Holding on to the child, or the friend, or the spouse who simply needs our full presence. 

When I find myself lost in worrying about the future and my husband offers me solutions, I ask him to just hold me instead and tell me all will be okay. It’s in the embrace, not the planning, that I find the security I long for. 

And it’s in that holding on, that I heal and change my perspective to one of hope and possibility. 

Sometimes pausing and holding on is exactly what allows our greatest leaps forward. 

However long… 

In the work I do, I review and edit countless motivational articles. Many brilliant and moving. But I jump from one to the next, as the job demands. 

Sometimes I read something inspirational online or in a book, jumping from one paragraph to the next, knowing how little time I have to devote to any one thing. 

But what I really want is to slow down. I want to cherish the words I read and let them envelop me. I want them to call forth my tears as the emotions they trigger work through me. I want them to hold me for as long as it takes to heal the patches in my soul.

I don’t want to rush, I want to feel. 

I don’t want to find a solution, I want understanding.

I don’t want to move on to the next thing, I want to move deeper within.

However deep the passage. However strong the message. However difficult the emotions.

However long it takes, is sometimes exactly how long we should hold on. 

It takes…

It takes a will of steel to get through some of the challenges life brings us without losing ourselves. IMG_1030

Without crumbling or allowing our worst selves to surface.

A will of steel to stay whole when you feel trampled on. To stay calm when your nerves are flaming. To shine outwardly when you’re stuck deep within.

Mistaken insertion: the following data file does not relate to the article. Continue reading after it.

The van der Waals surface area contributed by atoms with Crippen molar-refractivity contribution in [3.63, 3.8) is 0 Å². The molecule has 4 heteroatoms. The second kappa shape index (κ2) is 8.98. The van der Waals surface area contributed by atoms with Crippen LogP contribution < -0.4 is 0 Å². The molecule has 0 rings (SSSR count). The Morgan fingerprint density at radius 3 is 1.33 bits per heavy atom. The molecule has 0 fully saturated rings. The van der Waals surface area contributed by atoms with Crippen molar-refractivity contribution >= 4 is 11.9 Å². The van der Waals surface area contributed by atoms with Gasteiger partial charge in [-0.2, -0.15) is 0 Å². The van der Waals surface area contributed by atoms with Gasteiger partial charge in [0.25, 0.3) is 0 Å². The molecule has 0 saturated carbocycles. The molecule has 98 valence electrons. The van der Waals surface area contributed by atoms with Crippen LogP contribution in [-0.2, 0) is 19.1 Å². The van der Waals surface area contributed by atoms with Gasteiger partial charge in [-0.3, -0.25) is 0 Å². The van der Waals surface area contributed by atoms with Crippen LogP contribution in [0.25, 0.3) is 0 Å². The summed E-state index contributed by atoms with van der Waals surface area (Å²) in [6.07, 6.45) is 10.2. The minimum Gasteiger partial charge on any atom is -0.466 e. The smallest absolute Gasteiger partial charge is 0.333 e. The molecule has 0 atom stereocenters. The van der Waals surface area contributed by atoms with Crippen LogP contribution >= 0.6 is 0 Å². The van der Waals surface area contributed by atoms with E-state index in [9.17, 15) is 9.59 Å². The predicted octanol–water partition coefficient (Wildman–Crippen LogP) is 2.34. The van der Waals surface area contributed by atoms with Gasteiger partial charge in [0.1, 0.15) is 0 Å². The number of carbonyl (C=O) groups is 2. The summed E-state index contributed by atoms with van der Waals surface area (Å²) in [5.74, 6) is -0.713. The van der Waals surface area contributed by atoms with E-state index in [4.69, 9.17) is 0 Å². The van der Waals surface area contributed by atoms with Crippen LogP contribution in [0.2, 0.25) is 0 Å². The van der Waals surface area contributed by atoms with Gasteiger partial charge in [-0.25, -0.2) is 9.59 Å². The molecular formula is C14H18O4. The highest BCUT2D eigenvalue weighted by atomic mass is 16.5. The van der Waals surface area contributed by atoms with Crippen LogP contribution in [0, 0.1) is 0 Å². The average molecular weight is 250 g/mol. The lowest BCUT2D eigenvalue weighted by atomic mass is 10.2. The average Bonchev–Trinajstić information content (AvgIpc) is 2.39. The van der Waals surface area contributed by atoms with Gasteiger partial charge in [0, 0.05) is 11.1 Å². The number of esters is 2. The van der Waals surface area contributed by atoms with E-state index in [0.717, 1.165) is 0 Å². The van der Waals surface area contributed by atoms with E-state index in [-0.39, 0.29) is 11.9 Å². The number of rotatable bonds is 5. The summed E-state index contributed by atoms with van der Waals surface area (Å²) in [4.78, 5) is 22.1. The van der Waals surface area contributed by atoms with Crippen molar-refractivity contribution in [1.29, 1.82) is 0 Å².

As I go through the long hectic days of raising two young kids, while balancing a job I’m fortunate enough to get to do from home, I have to constantly channel that will. Not always perfectly succeeding, but imperfectly giving it my all.

It’s that will that pushes me to try and show up as my best, when exhaustion wants to bring out my worst.

To smile, despite my tired eyes. To brighten, when all they want to do is dance.  

It’s that will that calls for me to hold them, for as long as it takes, even in the pouring rain… 

The Power of Our Silent Promises

It’s the silent promises we make to ourselves and others that shape our world.

photo of daughters The silent promises that keep our actions aligned with our values. That push us to stay loving even when our worst would be more than understandable. 

To create those promises, we need to pause and hold on.

Hold on to the emotions we need to fully feel before moving forward. Hold on to the words that seep into our souls and heal our patches. Hold on to the vision of what life would feel like if we continually honored those promises. 

I will never be able to give my little girls all that they deserve. Their magic exceeds the bounds of my humanness. 

But I can give them my silent promises and hope that those promises always lure my best self forward. 

And so for now, I promise to hold them, for as long as it takes, and I pray that’s all they really need.